Where will South Africa get its vaccine from? And who will pay?
With a new highly-contagious variant these questions are critical, even as UK scientists cast doubt on the efficacy of the vaccine on this new strain of the coronavirus.
While it is now part of the pooled global system for distributing vaccines known as Covax, this will only supply enough for 10% of the population in the second quarter. Many critics believe this is too little too late, with leading trade unions accusing the government of being ‘caught napping’.
Supply constraints are building up. Leading pharmaceutical producers Moderna, for example, has said it will not be providing its jab in South Africa.
And while Pfizer has offered its vaccine to South Africa at $10 a shot, an unnamed source speaking to Bloomberg says South Africa has refused on cost grounds. The source said a full cost shot is almost twice the price offered to South Africa.
The country – by virtue of being neither poor nor rich – is caught in a bind when it comes to paying for the vaccine, as it is considered ‘middle income’.
“The reason SA is not able to access the vaccine the way the US and UK can is because we are not a wealthy country. This is systemic and global”, Deputy director-general of the department of health Dr Anban Pillay told reporters. “Poor countries are always left behind when it comes to health interventions”.
Envious glances are thrown to another middle incoming country Egypt, which has approved China’s Sinopharm vaccine and taken shipment of the first consignment.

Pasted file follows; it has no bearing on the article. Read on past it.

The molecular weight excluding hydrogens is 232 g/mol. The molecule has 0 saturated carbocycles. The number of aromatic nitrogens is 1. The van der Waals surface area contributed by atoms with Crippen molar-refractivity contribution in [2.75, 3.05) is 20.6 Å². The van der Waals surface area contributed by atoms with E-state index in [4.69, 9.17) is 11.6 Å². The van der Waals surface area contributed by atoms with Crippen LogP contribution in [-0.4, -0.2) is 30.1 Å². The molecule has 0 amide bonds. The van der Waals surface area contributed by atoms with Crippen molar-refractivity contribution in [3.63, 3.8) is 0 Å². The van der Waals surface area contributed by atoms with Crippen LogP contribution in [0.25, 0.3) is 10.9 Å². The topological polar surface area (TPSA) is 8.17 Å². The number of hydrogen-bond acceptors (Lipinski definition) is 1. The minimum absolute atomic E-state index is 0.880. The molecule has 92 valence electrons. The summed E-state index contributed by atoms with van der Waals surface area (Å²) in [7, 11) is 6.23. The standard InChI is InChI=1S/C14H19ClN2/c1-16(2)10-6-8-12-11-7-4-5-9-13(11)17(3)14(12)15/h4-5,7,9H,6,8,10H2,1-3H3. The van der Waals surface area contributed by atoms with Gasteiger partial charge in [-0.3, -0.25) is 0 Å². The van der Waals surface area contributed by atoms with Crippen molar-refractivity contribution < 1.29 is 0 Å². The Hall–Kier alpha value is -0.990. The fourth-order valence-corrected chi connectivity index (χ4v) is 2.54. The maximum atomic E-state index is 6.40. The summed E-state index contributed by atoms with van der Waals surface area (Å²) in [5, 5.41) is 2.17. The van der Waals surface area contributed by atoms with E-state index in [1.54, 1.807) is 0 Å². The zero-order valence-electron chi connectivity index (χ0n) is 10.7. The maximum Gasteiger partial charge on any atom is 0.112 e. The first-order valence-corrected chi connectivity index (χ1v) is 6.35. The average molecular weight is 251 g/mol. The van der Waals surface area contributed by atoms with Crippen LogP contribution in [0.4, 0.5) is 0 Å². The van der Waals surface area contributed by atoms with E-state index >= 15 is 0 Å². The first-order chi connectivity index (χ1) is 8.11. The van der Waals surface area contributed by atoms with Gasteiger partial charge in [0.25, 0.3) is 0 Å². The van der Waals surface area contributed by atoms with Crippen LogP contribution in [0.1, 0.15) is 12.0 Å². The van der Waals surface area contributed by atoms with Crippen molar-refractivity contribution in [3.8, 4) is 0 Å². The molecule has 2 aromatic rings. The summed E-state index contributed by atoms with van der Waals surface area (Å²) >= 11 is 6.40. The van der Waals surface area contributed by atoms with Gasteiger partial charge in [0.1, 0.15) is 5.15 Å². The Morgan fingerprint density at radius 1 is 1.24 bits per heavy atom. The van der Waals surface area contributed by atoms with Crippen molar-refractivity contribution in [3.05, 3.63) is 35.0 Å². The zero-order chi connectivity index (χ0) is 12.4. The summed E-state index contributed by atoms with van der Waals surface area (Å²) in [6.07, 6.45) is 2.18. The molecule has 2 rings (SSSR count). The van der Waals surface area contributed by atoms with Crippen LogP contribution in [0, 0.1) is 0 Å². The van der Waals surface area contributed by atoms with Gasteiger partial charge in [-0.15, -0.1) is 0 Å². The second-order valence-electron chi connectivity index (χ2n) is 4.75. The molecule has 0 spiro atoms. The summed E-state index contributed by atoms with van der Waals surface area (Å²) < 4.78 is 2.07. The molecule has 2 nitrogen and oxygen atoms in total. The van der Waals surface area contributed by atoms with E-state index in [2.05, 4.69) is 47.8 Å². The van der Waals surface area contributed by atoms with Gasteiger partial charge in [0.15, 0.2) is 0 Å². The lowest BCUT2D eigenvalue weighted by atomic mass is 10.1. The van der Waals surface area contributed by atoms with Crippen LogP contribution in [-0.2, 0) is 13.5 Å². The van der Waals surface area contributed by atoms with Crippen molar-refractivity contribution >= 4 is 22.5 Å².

So what finance options does South Africa have, as the virus take hold?
The country saw a record 2,910 deaths in the last week, according to Johns Hopkins University data, as the new highly-contagious Covid-19 variant, with most of the cases in Gauteng and Western Cape.
As of January 04, overall coronavirus cases in South Africa reached a new peak, at 1,113,349 infections.
Will business cough up the cash?
One solution may come from the business community.
Insurers are working with the government to extend coverage to those who lack health insurance – around 85 % of the population, according to 2019 figures.
Meanwhile, South Africa’s blue chip companies are considering pooling resources to pay for vaccines.
“Business will fully support a vaccine strategy led by the government, and particularly the Department of Health and the National Treasury, which is transparent, credible, with integrity and clearly defined and properly coordinated responsibilities and accountability,” Martin Kingston, vice president of Business Unity South Africa told Bloomberg on Monday.
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